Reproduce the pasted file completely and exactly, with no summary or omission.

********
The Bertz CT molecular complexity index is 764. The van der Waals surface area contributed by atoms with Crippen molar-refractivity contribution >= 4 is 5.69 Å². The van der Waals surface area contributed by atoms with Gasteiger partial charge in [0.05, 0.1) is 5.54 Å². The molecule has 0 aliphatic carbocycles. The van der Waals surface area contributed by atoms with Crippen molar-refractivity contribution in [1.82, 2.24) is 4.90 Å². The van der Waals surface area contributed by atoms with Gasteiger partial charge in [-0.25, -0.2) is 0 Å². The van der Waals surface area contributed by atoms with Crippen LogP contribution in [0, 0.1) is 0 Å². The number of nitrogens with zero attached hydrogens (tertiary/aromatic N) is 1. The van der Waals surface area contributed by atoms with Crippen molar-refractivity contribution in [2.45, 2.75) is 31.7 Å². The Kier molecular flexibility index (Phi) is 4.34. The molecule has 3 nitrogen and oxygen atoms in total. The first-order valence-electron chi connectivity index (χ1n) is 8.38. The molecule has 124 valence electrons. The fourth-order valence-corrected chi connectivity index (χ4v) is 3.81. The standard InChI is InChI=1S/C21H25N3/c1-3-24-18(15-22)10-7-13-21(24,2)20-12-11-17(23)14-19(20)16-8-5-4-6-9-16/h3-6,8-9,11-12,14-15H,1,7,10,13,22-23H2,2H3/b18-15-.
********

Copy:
The Bertz CT molecular complexity index is 764. The van der Waals surface area contributed by atoms with Crippen molar-refractivity contribution >= 4 is 5.69 Å². The van der Waals surface area contributed by atoms with Gasteiger partial charge in [0.05, 0.1) is 5.54 Å². The molecule has 0 aliphatic carbocycles. The van der Waals surface area contributed by atoms with Crippen molar-refractivity contribution in [1.82, 2.24) is 4.90 Å². The van der Waals surface area contributed by atoms with Gasteiger partial charge in [-0.25, -0.2) is 0 Å². The van der Waals surface area contributed by atoms with Crippen LogP contribution in [0, 0.1) is 0 Å². The number of nitrogens with zero attached hydrogens (tertiary/aromatic N) is 1. The van der Waals surface area contributed by atoms with Crippen molar-refractivity contribution in [2.45, 2.75) is 31.7 Å². The Kier molecular flexibility index (Phi) is 4.34. The molecule has 3 nitrogen and oxygen atoms in total. The first-order valence-electron chi connectivity index (χ1n) is 8.38. The molecule has 124 valence electrons. The fourth-order valence-corrected chi connectivity index (χ4v) is 3.81. The standard InChI is InChI=1S/C21H25N3/c1-3-24-18(15-22)10-7-13-21(24,2)20-12-11-17(23)14-19(20)16-8-5-4-6-9-16/h3-6,8-9,11-12,14-15H,1,7,10,13,22-23H2,2H3/b18-15-.